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The role of intimin and flagella in the persistence of Escherichia coli O157:H7 in poultry

The role of intimin and flagella in the persistence of Escherichia coli O157:H7 in poultry
The role of intimin and flagella in the persistence of Escherichia coli O157:H7 in poultry

Escherichia coli O157:H7 has been implicated in many major and sporadic outbreaks of food-borne related disease in humans. Bovine and bovine derived meat products are cited as the main source of infection and deliberate inoculation studies of ruminants show that the surface-arrayed outer membrane protein intimin facilitates persistent colonisation. The prevalence of E. coli O157:H7 infection in birds is low, but several deliberate inoculation studies show that poultry are readily and persistently infected by this organism indicating a possible threat to public health.  The mechanisms of E. coli O157:H7 colonisation of poultry are not understood, but flagella are important for the colonisation of poultry by avian pathogenic E. coli.  Whether intimin plays a role in persistent colonisation of poultry has not been determined.  To investigate the role of intimin and flagella, defined knockout single and double intimin and aflagellate mutants were constructed in a well characterised non-toxigenic E. coli O157:H7 isolate (NCTC 12900) and tested in adherence assays with an avian epithelial cell line (Div-1) and used to inoculate 1-day-old SPF chicks.  In vitro, NCTC 12900 intimin contributed significantly to adherence, but not invasion, whereas NCTC 12900 flagella only contributed to invasion. NCTC 12900 intimin, but not flagella was required for micro-colony and AE lesion formation.  In vivo studies revealed that the wild-type could form micro-colonies on the caecal mucosa of SPF chicks and could persistently colonise birds for up to 169 days, ceasing 9 days after the birds came into lay and 6% of eggs were contaminated on the eggshell. NCTC 12900 flagella, but not intimin contributed to persistent colonisation in the chick.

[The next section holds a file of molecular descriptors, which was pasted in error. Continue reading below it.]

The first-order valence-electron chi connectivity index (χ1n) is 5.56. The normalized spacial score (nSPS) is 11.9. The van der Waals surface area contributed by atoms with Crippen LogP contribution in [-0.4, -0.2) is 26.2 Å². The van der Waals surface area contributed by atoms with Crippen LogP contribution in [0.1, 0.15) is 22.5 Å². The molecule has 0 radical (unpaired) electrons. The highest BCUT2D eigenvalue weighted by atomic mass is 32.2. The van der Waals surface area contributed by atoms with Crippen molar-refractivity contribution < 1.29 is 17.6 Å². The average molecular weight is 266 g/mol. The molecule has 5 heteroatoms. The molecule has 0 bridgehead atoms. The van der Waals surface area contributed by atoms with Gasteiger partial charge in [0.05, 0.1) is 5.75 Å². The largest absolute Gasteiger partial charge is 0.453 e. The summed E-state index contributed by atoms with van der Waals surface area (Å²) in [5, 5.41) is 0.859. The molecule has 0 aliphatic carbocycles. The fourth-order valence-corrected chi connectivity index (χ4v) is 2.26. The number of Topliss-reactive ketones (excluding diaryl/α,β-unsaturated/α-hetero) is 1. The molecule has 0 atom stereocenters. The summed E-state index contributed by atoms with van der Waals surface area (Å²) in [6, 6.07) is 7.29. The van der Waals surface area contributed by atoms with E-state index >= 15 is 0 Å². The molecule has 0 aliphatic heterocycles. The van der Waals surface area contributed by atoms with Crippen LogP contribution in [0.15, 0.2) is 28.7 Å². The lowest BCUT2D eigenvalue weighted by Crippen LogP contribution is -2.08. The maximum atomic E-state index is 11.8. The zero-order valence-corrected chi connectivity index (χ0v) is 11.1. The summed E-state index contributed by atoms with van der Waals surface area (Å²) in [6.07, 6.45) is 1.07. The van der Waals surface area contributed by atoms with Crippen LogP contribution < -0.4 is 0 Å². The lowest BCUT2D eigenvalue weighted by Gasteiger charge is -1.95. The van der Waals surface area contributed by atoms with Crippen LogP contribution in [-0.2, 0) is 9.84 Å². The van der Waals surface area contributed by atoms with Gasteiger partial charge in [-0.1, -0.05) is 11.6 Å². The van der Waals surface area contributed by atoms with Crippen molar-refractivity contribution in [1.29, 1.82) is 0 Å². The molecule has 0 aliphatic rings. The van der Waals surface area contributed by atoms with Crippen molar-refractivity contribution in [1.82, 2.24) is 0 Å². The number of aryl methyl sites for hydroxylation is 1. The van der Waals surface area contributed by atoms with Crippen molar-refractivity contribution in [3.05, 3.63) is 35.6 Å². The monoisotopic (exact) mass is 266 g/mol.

University of Southampton
Best, Angus
fd094b23-2f48-41d3-a725-fb2bef223a8a
Best, Angus
fd094b23-2f48-41d3-a725-fb2bef223a8a

Best, Angus (2003) The role of intimin and flagella in the persistence of Escherichia coli O157:H7 in poultry. University of Southampton, Doctoral Thesis.

Record type: Thesis (Doctoral)

Abstract

Escherichia coli O157:H7 has been implicated in many major and sporadic outbreaks of food-borne related disease in humans. Bovine and bovine derived meat products are cited as the main source of infection and deliberate inoculation studies of ruminants show that the surface-arrayed outer membrane protein intimin facilitates persistent colonisation. The prevalence of E. coli O157:H7 infection in birds is low, but several deliberate inoculation studies show that poultry are readily and persistently infected by this organism indicating a possible threat to public health.  The mechanisms of E. coli O157:H7 colonisation of poultry are not understood, but flagella are important for the colonisation of poultry by avian pathogenic E. coli.  Whether intimin plays a role in persistent colonisation of poultry has not been determined.  To investigate the role of intimin and flagella, defined knockout single and double intimin and aflagellate mutants were constructed in a well characterised non-toxigenic E. coli O157:H7 isolate (NCTC 12900) and tested in adherence assays with an avian epithelial cell line (Div-1) and used to inoculate 1-day-old SPF chicks.  In vitro, NCTC 12900 intimin contributed significantly to adherence, but not invasion, whereas NCTC 12900 flagella only contributed to invasion. NCTC 12900 intimin, but not flagella was required for micro-colony and AE lesion formation.  In vivo studies revealed that the wild-type could form micro-colonies on the caecal mucosa of SPF chicks and could persistently colonise birds for up to 169 days, ceasing 9 days after the birds came into lay and 6% of eggs were contaminated on the eggshell. NCTC 12900 flagella, but not intimin contributed to persistent colonisation in the chick.

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Published date: 2003

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Local EPrints ID: 465188
URI: http://eprints.soton.ac.uk/id/eprint/465188
PURE UUID: 27b4557b-ef9c-4ee0-a0e7-7e78d8d99c62

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Date deposited: 05 Jul 2022 00:28
Last modified: 23 Jul 2022 01:13

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Author: Angus Best

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